On October 27, 1986, the employee underwent a lumbar spine MRI scan which indicated multilevel disc degeneration with post-operative changes at L3-4 and L4-5; small to moderate sized disc herniation at L5-S1 without neural compression or displacement; extensive end plate irregularity with post-surgical changes relating to discectomy; annular bulging and degenerative posterior osteophytic spurring; small central residual or recurrent herniation at L4-5; small central and left-sided disc herniation at L3-4 without compression or displacement. An October 29, 1987, CT scan indicated severe disc space narrowing at L4-5, moderate disc space narrowing at L3-4, and mild disc space narrowing at L5-S1. On December 8, 1987, the employee underwent an L3 to S1 lumbar fusion performed by Dr. Salib; on January 9, 1988, the employee underwent a follow-up procedure for removal of the surgical hardware.
In June 1988, while he remained off work, the employee underwent a functional capacities evaluation and, as a result of the test results, was assigned work restrictions on lifting, carrying, standing, walking, occasional bending, stooping, squatting, climbing, reaching, kneeling, balancing, pushing, and pulling. It appears that the employee returned to work on a part-time basis in approximately May 1989; as a result, the employer and insurer began paying temporary partial disability benefits although a dispute later arose over the employee=s ongoing entitlement to temporary partial disability benefits. In addition, on August 2, 1989, the employee filed a claim petition for 27.5% permanent partial disability and underpayment of temporary benefits, later amending that claim to include a claim for economic recovery compensation.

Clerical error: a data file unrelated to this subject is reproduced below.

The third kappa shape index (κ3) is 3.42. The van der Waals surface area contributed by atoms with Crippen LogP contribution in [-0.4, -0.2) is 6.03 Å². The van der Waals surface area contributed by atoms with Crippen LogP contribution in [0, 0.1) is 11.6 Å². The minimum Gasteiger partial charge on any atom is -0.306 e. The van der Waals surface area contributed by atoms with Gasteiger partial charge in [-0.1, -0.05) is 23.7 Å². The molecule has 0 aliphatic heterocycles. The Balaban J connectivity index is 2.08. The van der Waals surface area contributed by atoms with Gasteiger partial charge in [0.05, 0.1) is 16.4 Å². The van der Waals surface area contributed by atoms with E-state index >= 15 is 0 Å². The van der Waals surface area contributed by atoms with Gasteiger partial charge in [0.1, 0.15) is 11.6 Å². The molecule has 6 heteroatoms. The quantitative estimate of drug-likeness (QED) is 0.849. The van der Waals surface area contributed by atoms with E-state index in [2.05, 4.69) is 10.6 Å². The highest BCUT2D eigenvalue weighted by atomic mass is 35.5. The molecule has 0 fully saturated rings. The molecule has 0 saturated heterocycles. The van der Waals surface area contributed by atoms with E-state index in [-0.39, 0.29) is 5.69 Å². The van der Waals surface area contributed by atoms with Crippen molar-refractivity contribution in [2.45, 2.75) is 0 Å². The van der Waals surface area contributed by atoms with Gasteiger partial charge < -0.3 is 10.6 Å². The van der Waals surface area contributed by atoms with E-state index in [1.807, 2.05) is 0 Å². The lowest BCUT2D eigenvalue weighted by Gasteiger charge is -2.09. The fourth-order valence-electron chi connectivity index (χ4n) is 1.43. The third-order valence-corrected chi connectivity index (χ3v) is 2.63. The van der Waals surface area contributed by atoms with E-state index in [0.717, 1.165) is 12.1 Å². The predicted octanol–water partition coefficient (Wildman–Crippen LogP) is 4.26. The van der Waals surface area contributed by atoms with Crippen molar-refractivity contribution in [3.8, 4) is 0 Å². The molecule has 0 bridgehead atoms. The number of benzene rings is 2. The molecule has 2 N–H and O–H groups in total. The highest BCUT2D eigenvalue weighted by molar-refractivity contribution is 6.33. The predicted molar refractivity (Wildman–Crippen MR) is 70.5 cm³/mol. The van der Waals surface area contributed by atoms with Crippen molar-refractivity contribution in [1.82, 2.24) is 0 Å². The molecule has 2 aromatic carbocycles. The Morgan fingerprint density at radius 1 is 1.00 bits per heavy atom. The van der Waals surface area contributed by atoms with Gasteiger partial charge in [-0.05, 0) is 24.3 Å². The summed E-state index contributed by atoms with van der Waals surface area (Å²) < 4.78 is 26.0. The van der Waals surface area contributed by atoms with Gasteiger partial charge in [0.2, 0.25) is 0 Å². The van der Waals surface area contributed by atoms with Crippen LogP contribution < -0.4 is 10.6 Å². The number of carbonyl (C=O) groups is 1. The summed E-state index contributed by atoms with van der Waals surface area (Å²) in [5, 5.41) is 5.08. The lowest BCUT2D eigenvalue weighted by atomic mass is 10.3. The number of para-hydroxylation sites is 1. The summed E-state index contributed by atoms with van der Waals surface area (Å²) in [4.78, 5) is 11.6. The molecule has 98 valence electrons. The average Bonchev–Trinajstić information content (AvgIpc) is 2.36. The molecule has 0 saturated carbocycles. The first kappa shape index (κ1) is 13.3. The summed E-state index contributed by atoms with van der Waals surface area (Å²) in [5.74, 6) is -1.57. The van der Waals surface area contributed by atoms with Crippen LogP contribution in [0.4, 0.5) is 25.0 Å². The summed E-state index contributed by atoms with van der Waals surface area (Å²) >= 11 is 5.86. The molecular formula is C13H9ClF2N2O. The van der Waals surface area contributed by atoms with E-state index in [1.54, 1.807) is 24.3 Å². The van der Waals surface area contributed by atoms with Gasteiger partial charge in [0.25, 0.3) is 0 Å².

In 1990, the parties entered into a full, final, and complete settlement of his claims for his low back injury, except for medical expenses related to his low back injury, in exchange for consideration of $28,000.00, which was approved by an award on stipulation filed on May 7, 1990.
In December 1992, the employee developed symptoms while working in another state for a different employer. Dr. Salib concluded that the employee had sustained a work injury in December 1992 which was a superseding, intervening cause of his symptoms at the thoracic spine level. The employee litigated a claim for this injury in Oregon, which was denied.